There we lived with Morgan, my durn ol kitty, who liked the kitten, and taught him such cat wisdom as she could. Then we moved and became trailer trash in San Rafael. Percy the kitten grew quickly into a long-legged male with yellow eyes, and a short gray coat. Together they roamed the trailer park. There Percy discovered a vile enemy. Black cat.
Black cat, and Percy had many rumbles. It was a scandal.
At the end of the day, as the sun sunk slowly over Toys ‘R Us, I’d step from the trailer and whistle loudly twice. From somewhere up the way would come wandering Morgan and Percy, tired from the day’s toil, and ready for supper.
And then we moved to San Anselmo.
We’d been invited to live with Adrienne and the dog Tulip. Morgan and Percy spent three days locked in the bathroom while Tulip went ballistic outside the door. And when Tulip became used to them living in the bathroom we introduced them all around, and as expected they became fast friends. Tulip and Percy invented a complicated and fun game which involved who could get their paws around the rungs of a chair. This game made Tulip smile.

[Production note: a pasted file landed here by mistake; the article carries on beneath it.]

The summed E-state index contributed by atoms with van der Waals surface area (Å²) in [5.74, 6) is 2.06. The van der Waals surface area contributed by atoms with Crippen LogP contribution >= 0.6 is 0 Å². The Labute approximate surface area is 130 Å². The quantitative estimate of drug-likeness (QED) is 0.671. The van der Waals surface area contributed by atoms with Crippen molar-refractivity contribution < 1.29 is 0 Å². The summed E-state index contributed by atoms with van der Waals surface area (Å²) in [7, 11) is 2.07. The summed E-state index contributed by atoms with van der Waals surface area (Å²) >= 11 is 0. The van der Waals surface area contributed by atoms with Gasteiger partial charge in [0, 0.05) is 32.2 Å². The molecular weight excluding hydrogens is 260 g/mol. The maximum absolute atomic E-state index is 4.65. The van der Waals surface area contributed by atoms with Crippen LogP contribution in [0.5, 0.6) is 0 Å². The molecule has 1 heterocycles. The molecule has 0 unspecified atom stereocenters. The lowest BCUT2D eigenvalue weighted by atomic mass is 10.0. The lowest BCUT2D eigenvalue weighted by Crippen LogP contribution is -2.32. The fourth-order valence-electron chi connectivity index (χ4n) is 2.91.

We weren’t sure how trailer-trash cats would fare in this more upscale neighborhood, but you’d never know their origins from their behavior, as if they’d always been ritzy cats.
And then in his travels around the neighborhood, Percy discovered an evil enemy. Orange cat.
There were fabled rumbles. It was a scandal.
When the sounds of battle arose, Tulip leaped up as if electrified and ran out the door, followed swiftly by myself. There, in the distance of the drive way, the two battling cats froze, as Orange cat stared in growing horror at Tulip bearing down the driveway, and at myself on the deck.